Build Awareness and Leadership Commitment

Any effort to transition to a trauma-informed approach should be rooted in a widespread organizational awareness that trauma impacts youth, staff, leadership, and the organization itself. Leadership commitment to trauma-informed care is an important part of the transition since leaders can serve as internal champions who share information and build support and buy-in among staff.

Collaborate With Families and Youth

Families and youth are the experts in their own care and needs and have substantial lived expertise that can help agencies move to a trauma-informed approach to care. Agencies and residential care facilities should work with families and youth at both case and system levels to drive the transition to trauma-informed care. Families, youth, and children (as appropriate) should be involved in all stages of the treatment process.

Ensure Organizational Support

Organizational policies, practices, and culture should reflect a commitment to the core principles of trauma-informed care, such as routinely screening children and youth in care for trauma. Trauma-informed care should also be reflected in the organization's budget, including funds to do the following:

  • Train clinical and nonclinical staff
  • Hire a trauma-informed workforce
  • Train and coach, as necessary, to deliver a trauma-informed treatment model

Build a Trauma-Informed Workforce

Building a trauma-informed workforce starts with hiring and education practices that support trauma-informed care and treatment models, including education on topics such as adverse childhood experiences, secondary trauma, self-care, and transference. All clinical and nonclinical staff should receive training in trauma-informed care. In addition, the organization should encourage staff to engage in self-care and personal growth and should take steps to prevent secondary trauma in staff.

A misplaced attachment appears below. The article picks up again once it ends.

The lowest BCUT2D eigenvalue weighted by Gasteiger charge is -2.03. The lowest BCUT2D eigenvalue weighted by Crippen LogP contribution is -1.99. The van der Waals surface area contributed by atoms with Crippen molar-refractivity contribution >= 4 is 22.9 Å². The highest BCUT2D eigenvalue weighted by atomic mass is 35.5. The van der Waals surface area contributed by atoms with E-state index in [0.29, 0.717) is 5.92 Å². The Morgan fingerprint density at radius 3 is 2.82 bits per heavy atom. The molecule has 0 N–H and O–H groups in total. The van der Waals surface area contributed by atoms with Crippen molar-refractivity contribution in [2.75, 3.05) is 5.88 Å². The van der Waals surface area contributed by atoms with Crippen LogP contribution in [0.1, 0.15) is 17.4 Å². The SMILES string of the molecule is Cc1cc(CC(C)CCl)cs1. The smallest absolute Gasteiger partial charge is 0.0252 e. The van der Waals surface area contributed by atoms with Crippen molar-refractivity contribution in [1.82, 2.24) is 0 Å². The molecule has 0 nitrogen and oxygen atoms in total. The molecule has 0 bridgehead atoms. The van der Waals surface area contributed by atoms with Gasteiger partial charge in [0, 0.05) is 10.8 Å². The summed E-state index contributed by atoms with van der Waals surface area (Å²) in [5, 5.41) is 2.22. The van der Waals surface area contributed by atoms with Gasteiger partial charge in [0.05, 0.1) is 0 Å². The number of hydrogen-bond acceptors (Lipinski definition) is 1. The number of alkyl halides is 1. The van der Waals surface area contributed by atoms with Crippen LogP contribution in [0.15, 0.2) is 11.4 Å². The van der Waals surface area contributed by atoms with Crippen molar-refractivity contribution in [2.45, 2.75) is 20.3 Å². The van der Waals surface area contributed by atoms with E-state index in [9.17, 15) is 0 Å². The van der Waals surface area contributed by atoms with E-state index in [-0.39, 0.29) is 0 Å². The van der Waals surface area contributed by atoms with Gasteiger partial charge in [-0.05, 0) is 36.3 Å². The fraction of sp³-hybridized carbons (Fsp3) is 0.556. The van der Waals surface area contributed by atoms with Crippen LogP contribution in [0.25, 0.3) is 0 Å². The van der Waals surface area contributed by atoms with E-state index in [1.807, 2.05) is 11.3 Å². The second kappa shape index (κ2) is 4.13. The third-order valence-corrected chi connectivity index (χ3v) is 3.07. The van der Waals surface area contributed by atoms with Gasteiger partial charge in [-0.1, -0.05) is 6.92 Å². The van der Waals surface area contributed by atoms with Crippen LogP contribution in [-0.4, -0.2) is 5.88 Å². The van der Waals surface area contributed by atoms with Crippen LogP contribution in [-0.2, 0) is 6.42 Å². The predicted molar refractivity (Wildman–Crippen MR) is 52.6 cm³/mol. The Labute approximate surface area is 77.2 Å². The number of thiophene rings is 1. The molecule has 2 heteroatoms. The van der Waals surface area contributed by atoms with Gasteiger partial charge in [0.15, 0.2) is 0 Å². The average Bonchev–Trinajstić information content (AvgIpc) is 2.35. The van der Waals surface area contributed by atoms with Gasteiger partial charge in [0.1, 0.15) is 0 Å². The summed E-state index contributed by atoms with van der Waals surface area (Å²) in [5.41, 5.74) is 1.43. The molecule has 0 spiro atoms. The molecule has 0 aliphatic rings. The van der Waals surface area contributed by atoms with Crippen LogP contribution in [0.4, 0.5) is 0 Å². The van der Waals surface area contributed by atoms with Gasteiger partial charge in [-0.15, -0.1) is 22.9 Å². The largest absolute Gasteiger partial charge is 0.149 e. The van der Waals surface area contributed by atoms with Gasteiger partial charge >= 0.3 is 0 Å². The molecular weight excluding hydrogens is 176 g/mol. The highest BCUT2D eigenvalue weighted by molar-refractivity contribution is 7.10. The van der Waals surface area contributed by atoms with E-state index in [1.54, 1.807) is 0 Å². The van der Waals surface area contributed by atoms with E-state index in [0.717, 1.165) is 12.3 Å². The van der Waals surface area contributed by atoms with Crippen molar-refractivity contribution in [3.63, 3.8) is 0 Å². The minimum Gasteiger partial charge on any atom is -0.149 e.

The Center for States' forthcoming 2021 series, Congregate Care in the Age of Family First, will offer more strategies for implementing the provisions of the FFPSA in a congregate care setting. (Visit the Center for State's website for more updates.) Agencies can also work with the Center for States to develop and implement successful approaches to trauma-informed care. Visit the Child Welfare Capacity Building Collaborative Liaisons webpage to find your state's tailored services liaison.


Children's Bureau. (2018). Information Memorandum: ACYF-CB-IM-18-02. U.S. Department of Health and Human Services, Administration on Children, Youth, and Families.

Dorsey, S. B., Burns, B. J., Southerland, D. G., Cox, J. R., Wagner, H. R., & Farmer, E. M. Z. (2012). Prior trauma exposure for youth in treatment foster care. Journal of Child and Family Studies, 21, 816-824.

Dubay, L., Burton, R. A., & Epstein, M. (2018). Early adopters of trauma-informed care: An implementation analysis of the advancing trauma-informed care grantees. Urban Institute.

Trauma-Informed Care Implementation Resource Center. (2019). What is trauma-informed care?